49ers

Kyle Shanahan keeps Panthers guessing: 'I don’t mean to be a d**k'

Kyle Shanahan keeps Panthers guessing: 'I don’t mean to be a d**k'

SANTA CLARA -- Kyle Shanahan does not mean to be, uh, difficult.

Well, actually, yes . . . yes, he does.

The first-year coach of the 49ers goes into the season opener on Sunday against the Carolina Panthers with the advantage of the unknown. He knows all about the Panthers, based on preparing to face that veteran defense four times over the past two seasons while offensive coordinator of the Atlanta Falcons.

And while the Panthers know all about Shanahan’s style of offense from his time in the NFC South, things are bound to change with him running the 49ers' offense. After all, Matt Ryan is no longer his quarterback; Julio Jones is no longer his receiver; and he does not have running backs Devonta Freeman and Tevin Coleman.

That is why Shanahan, who was more forthright than most coaches during training camp, is not going to divulge how the 49ers are going to feature their personnel on Sunday at Levi's Stadium.

“Brian Hoyer’s starting, I promise you guys that,” Shanahan said of the 49ers’ quarterback. "(Joe) Staley’s starting. Everyone else, we’ll find out on Sunday. I don’t mean to be a d---.

“It’s the season now, if there’s any gray area we’ll figure it out on Sunday.”

Of course, the 49ers have already figured it out. It’s the rest of us – and that includes the Panthers -- who will figure out on Sunday how the 49ers will deploy their personnel.

And, yes, there are still plenty of questions:

Who starts at free safety?
Jimmie Ward does not figure to be available for Sunday’s game. After all, Ward sustained a hamstring injury during the team’s conditioning test on the eve of the team’s first practice and has not taken part in a full practice this entire summer.

Undrafted rookie Lorenzo Jerome started the first two exhibition games in place of Ward. But Jaquiski Tartt is the likely pick to start against Cam Newton and the Panthers.

Tartt is a third-year player with 14 career starts. Jerome earned his place on the roster, but the 49ers need more experience on a snap-to-snap basis.

The 49ers will feature an eight-man front on base downs. Tartt and Eric Reid are interchangeable with each possessing the size and strength to hold up in the run game.

But this does not mean that Jerome will be a mere bystander. In passing situations, defensive coordinator Robert Saleh has the option of bringing in Jerome as a sixth defensive back and replacing linebacker NaVorro Bowman. That is how the 49ers approached it during the third exhibition game, which is the closest approximation to the regular season.

Will Hyde and Breida share the load?
This is a huge season for running back Carlos Hyde. This is his contract year and his future is unsettled.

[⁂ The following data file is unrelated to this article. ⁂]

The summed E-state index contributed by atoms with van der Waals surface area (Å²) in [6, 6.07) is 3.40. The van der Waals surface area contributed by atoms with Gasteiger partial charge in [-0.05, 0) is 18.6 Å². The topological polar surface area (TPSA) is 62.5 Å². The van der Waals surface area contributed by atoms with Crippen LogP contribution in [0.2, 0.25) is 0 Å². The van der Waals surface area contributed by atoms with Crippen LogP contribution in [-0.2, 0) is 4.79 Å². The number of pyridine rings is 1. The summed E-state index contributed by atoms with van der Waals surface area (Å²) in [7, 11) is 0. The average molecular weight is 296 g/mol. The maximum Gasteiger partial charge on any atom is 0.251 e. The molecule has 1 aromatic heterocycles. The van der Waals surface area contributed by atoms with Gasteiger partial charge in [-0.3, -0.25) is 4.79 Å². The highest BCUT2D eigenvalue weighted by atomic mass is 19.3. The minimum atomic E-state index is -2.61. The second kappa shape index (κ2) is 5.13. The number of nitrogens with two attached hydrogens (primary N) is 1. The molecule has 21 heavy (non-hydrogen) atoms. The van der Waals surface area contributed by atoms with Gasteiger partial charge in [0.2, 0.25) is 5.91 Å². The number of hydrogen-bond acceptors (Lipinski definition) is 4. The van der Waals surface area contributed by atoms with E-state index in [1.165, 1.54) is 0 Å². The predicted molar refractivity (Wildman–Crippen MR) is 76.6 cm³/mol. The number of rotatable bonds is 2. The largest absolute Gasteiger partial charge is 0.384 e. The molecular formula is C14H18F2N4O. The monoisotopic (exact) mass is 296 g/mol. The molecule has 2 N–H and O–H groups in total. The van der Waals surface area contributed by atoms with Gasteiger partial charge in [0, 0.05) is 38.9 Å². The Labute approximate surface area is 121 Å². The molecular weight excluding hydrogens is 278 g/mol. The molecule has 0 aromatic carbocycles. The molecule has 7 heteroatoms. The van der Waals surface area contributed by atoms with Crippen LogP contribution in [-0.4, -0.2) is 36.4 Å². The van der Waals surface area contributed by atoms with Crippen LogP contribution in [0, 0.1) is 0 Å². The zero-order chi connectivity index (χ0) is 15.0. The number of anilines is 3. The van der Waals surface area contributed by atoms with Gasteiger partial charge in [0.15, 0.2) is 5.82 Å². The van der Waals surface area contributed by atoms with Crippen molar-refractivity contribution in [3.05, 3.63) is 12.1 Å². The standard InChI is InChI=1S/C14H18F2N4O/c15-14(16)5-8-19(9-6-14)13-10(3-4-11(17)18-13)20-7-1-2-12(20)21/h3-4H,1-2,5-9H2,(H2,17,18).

The 49ers have plenty of money to spend on extensions, and Hyde has a chance to prove the organization’s future is in better hands with his hands on the football.

To Hyde’s credit, he was magnanimous when talking about how rookie backup Matt Breida will be incorporated into the 49ers’ offense this season.

“He’s going to be used just as much as I’ll be used,” Hyde said. “So it’ll be good for us. We keep each other fresh and tear this season up.”

But it is difficult to believe Breida will be used as much as Hyde, who came to camp in tremendous physical condition and should thrive in Shanahan’s zone scheme. More than likely, the 49ers will give Breida a smaller package of plays and find a specific role for him to be used in spot duty.

Will Thomas take over as a starter?
The 49ers had Solomon Thomas rated as the No. 2 prospect in the draft behind Myles Garrett. By no means has Thomas been a disappointment. But Thomas got off to a slow start because of the restrictions on when he could join the 49ers’ offseason program.

Look for Tank Carradine to serve as the 49ers’ starter at the “big end” position. Why? Carradine has not done much in his four seasons with the club but Saleh has found something that Carradine does better than just about anyone in the league.

“With Tank, when I say ‘elite,’ I’m talking as a run-down, six-technique, someone who just can really dominate his edge and own the line of scrimmage,” said Saleh, referring to run downs when Carradine is lined up over the opposing tight end.

Thomas will see plenty of action, and he might even be on the field to start the game, depending on the personnel group the Panthers send onto the field for the first snap of the game. Thomas can be expected to play a significant role in the 49ers’ defense on third downs.

49ers sign OL Laken Tomlinson to three-year extension

49ers sign OL Laken Tomlinson to three-year extension

Guard Laken Tomlinson appears to have wrapped up a starting position on the 49ers’ offensive line, as the club signed him to a three-year extension on Thursday.